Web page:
As the instructor of an LIS course on academic librarianship I’m certainly interested in hearing more about LIS students’ interest in taking a course on this topic and about their interest in academic librarianship as a career. At the ACRL Conference I attended a session about attracting LIS students into academic librarianship. One of the presenters, Sue Searing, Library & Information Science Librarian University of Illinois, Urbana-Champaign, talked about data she gathered in an informal survey of UIUC’s LIS students to find out about their interest in academic librarianship.
When asked to identify three things that would attract them to a career in academic librarianship the students gave the following as their top responses: (1) the people; (2) research and intellectual stimulation; (3) being a part of higher education; (4) disciplinary focus; (5) teaching; (6) access to technology; (7) building collections.
When asked to identify three things that would keep them away from a career in academic librarianship they said: (1) workplace culture; (2) higher education environment; (3) tenure and promotion ; (4) poor job opportunities and pay; (5) inadequate LIS education; (6) technology.
While I would like a more in-depth understanding of some items on these lists (what is it about the workplace culture, for example), this type of information can be valuable in recruiting new people to the profession. The more we know about what gets them excited, and what turns them off, the better a job we can do of targeting our messages about why it’s a great career. And getting new people interested while they are still in LIS school could be pretty effective. I hope that ACRL will consider doing some sort of comparable survey in the future.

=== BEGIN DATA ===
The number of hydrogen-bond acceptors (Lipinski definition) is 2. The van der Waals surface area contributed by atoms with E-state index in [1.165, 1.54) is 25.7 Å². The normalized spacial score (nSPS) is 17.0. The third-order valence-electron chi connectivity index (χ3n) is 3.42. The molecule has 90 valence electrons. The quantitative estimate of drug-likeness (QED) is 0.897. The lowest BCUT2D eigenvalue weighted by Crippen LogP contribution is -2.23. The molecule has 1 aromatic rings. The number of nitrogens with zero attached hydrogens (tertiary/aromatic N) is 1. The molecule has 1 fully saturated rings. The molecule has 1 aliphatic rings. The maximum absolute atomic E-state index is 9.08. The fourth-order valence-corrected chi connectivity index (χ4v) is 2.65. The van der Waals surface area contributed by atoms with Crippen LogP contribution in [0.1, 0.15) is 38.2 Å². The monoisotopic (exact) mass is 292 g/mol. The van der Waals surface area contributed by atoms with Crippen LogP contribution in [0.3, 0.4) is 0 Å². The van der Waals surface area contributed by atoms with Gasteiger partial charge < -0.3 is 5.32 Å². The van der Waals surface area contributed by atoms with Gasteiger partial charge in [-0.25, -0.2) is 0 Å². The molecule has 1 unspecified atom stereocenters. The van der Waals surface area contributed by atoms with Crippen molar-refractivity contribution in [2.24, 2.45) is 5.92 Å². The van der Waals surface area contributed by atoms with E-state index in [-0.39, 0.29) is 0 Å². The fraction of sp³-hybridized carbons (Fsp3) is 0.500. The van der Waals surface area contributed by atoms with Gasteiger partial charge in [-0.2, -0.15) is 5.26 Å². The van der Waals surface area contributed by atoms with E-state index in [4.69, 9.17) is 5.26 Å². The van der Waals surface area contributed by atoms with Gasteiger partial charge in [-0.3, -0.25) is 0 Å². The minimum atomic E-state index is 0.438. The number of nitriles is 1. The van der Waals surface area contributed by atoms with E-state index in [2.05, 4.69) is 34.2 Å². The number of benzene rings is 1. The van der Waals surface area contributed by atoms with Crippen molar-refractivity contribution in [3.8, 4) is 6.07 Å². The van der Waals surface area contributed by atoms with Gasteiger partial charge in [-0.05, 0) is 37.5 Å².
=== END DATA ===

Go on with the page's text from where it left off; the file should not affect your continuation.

But Searing also pointed out a barrier to entrance for many LIS students. To get students involved we need them in ACRL. But that’s the problem. ACRL’s student dues are the highest of any ALA division. To join ACRL as a student, first one must join ALA for $28. Then the student must pay $35 to join ACRL. I’m sure students would get their money’s worth given the publications and other perks one gets from ACRL, but as Sue pointed out to me, with their low incomes, student loans, and uncertain job prospects, $35 is substantial money for a student. At this rate, they are unlikely to join. Getting any ALA division to lower fees is a challenge, but perhaps ACRL will explore ways in which the outreach to LIS students could be more welcoming – and affordable. They are the future of our profession.
Many thanks to Sue Searing for sharing this information with me.
2 thoughts on “What LIS Students Think About Academic Librarianship”
“…getting new people interested…”
An important first step would be creating jobs for those interested. A recent article in the American Libraries pointed out that a student with a fresh MLS interested in academic librarianship should anticipate it taking 12 month and 100+ applications to land the first job. Of those I graduated with 10 months ago who were interested in academic libraries most have given up the search and taken jobs in public and special/corporate libraries.
The consensus among the half-dozen fresh MLS grads I am in contact with is that there is a shortage of jobs in academic librarianship and many have made efforts to advise friends still in MLS studies to make sure they prepare (through course work and internships) for the very real possibility working in a public library and of not finding a job in an academic one.
I agree with you, recentlygraduated, about job creation. It took me 1 1/2 years to land an academic library job out of school (and that was across the country in a place I did not want to live) and I am looking at moving on with little success so far. It seems to be of questionable ethics to promote something that does not exist.
And if the profession is interested in “recruiting new people” doesn’t that mean you should reach out to students? There was no employment information at my school and the large library at my school had no interest in taking me on for an internship (i.e., free labor). Why even discuss ACRL dues–I never heard about in library school. Might you start there?